Also, one curious historical note might be in order, as our findings are consistent with a suggestion in the oldest canonical classic of Chinese medicine, the Yellow Emperor’s Inner Classic (Huang Di Nei Jing). Written in the first century BCE, the text states that “if a patient does not consent to therapy [acupuncture] with positive engagement, the physician should not proceed as the therapy will not succeed” (SuWen Chapter 11).
One potential limitation of our study is that the sham acupuncture used in this study could be regarded as another form of verum acupuncture. For instance, Japanese style acupuncture, as compared to Chinese style, tends to insert needles shallowly. Thus, our results may indicate a difference between acupuncture styles. In objection to this argument, we would argue that our sham acupuncture needle just touched, but did not penetrate into the skin, and did not involve any aspect of therapeutic contact. Previous studies indicate that connective tissue may play an important role in acupuncture treatment (Langevin et al., 2006a
; Langevin et al., 2001
; Langevin et al., 2002
; Langevin et al., 2004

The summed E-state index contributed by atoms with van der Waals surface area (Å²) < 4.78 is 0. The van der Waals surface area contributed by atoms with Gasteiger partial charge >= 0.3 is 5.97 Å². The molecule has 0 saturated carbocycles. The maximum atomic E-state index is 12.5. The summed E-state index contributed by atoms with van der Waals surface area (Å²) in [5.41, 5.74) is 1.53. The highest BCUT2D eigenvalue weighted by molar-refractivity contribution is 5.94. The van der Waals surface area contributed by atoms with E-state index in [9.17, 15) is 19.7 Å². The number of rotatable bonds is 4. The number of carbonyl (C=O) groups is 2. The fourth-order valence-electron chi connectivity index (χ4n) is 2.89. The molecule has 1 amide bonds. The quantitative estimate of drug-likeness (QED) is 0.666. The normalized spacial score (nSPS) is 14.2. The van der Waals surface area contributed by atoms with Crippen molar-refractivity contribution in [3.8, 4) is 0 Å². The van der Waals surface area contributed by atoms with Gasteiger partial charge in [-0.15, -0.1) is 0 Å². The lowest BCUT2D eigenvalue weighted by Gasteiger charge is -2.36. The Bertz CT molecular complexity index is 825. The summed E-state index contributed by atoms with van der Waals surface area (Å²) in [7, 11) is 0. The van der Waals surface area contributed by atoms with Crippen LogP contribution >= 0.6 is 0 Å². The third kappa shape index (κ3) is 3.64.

; Langevin and Sherman, 2007
; Langevin et al., 2006b
); thus, our sham acupuncture that just touched the skin seems unlikely to produce the same effects of shallow needling. In addition, we did not manipulate the needles during the sham procedure. Thus, momentary sensation produced by sham acupuncture seems unlikely to explain analgesia effects comparable to verum acupuncture.
In summary, we found that, although acupuncture analgesia and expectancy induced placebo analgesia show comparable magnitudes of behavioral efficacy, each has a unique pattern of associated brain activation change. Objective fMRI signal changes show that expectancy can significantly enhance verum acupuncture’s analgesic effect, indicated by greater fMRI signal decrease compared with sham acupuncture. Also, the brain network involved in the expectancy can be different under different treatment conditions (verum vs sham). We believe our study provides the first brain imaging evidence on how expectancy can influence real (verum) acupuncture treatment and how different brain networks can be involved in this process.